Tree Frog Forestry News

Daily news for October 28 2020

Forestry

Who controls mushroom harvesting on Indigenous lands?

By Marc Fawcett-Atkinson
Cowichan Valley Citizen
October 27, 2020
Category: Forestry
Region: Canada, Canada West

Jordon Gabriel is trying to manage who harvests wild mushrooms on the Lil̓wat First Nation’s lands. Wild mushrooms, berries and other non-timber forest resources growing in the understory of B.C.’s forests have largely been ignored in the provincial government’s forest management decisions.  It’s a regulatory gap that some First Nations in the province have been stepping in to fill — a move both highlighting the value of forests beyond the trees and increasing First Nations’ jurisdiction over their land.  Nor is the Lil̓wat First Nation alone. Several First Nations across B.C. and the Yukon have started to regulate who can harvest wild foods from their lands, especially for commercial use. It’s a big shift, particularly compared to the province’s current laissez-faire approach that lets anyone harvest anywhere on Crown land, which is about 94 per cent of the province.

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Agreement ends dispute over threatened Mexican spotted owl

Associated Press in the St. Louis Post-Dispatch
October 27, 2020
Category: Forestry
Region: United States, US West

ALBUQUERQUE, N.M. — Environmentalists have reached an agreement with federal land and wildlife managers that will clear the way for forest restoration efforts to resume in the Southwest. A federal court had issued an injunction last year that limited timber activities and restoration projects on national forest lands in New Mexico and Arizona pending the outcome of a legal battle over the threatened Mexican spotted owl. WildEarth Guardians had accused the U.S. Forest Service of failing to comply with the Endangered Species Act by not regularly monitoring the owl population. Under the agreement announced Tuesday, federal managers will regularly track population trends through 2025. Surveys also will be done prior to ground-disturbing activities and known owl habitat will be protected. The agreement, which still must be approved by a federal judge, will apply to all 11 national forests in the two states.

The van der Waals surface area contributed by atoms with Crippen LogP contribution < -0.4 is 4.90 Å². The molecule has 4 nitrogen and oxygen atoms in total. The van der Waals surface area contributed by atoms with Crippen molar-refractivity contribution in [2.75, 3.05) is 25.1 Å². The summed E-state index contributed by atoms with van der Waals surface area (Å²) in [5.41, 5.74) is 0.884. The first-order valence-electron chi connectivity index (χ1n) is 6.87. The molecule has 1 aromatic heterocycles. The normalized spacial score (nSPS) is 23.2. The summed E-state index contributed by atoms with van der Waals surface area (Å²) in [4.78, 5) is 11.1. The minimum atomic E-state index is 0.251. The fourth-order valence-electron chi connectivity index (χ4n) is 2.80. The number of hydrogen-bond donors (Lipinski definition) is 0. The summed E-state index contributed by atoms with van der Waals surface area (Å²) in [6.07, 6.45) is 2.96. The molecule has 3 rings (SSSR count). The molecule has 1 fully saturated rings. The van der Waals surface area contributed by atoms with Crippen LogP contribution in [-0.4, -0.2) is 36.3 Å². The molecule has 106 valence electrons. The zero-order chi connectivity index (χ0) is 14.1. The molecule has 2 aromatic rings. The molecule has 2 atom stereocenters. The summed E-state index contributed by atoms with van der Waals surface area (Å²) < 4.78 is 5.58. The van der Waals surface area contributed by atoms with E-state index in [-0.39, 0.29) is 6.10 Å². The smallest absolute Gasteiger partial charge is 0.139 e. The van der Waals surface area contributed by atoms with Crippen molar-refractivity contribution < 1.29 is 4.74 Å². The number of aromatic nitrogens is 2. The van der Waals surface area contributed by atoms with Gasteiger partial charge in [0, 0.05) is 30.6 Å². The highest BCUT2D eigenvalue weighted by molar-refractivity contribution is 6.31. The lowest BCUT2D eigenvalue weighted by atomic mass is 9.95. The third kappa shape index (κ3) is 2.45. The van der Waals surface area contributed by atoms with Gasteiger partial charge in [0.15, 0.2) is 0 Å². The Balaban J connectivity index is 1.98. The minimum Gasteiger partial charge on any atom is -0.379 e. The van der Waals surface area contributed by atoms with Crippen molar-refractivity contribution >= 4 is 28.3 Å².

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US pulls appeal of ruling that blocked Alaska timber sale

Associated Press in the St. Louis Post-Dispatch
October 27, 2020
Category: Forestry
Region: United States, US West

JUNEAU, Alaska — The federal government withdrew an appeal of a court ruling stopping one of the largest old-growth timber sales in Alaska’s Tongass National Forest. The U.S. Justice Department planned to pursue the case in the 9th U.S. Circuit Court of Appeals but reversed course and withdrew the case Oct. 20, CoastAlaska reported Monday. Environmentalists called the government’s decision a victory that spares more than 36 square miles (93 square kilometers) of old-growth forest from potential clear cutting across Prince of Wales Island near Ketchikan in southeast Alaska. The U.S. Forest Service did not include site-specific information on areas that could be logged in its environmental review. A federal court said the process was flawed, ruling that the agency would need to restart the process to bring timber to market.

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Tasmania has no wild koalas — but could play a role in the survival of the species

By Selina Ross
ABC News Australia
October 28, 2020
Category: Forestry
Region: International

Three Hummock Island sits 30 kilometres off the north-west coast of Tasmania, in the wild waters of Bass Strait.  The 70-square-kilometre granite island has stunning deserted beaches, a rich Aboriginal history and abundant wildlife.  There is just a smattering of buildings and caretakers are the only residents, but the island was once home to a handful of imported koalas.  Four adult koalas were released into the wild on Three Hummock Island in 1947 by the family that was leasing it at the time.  ….As the only chronicler of the koala relocation, Ms Alliston detailed how the koalas were brought over from Victoria and put in the gum forest at the foot of Big Hummock.  “They never sighted any of them again, and it was supposed that they had died,” she regretfully wrote.

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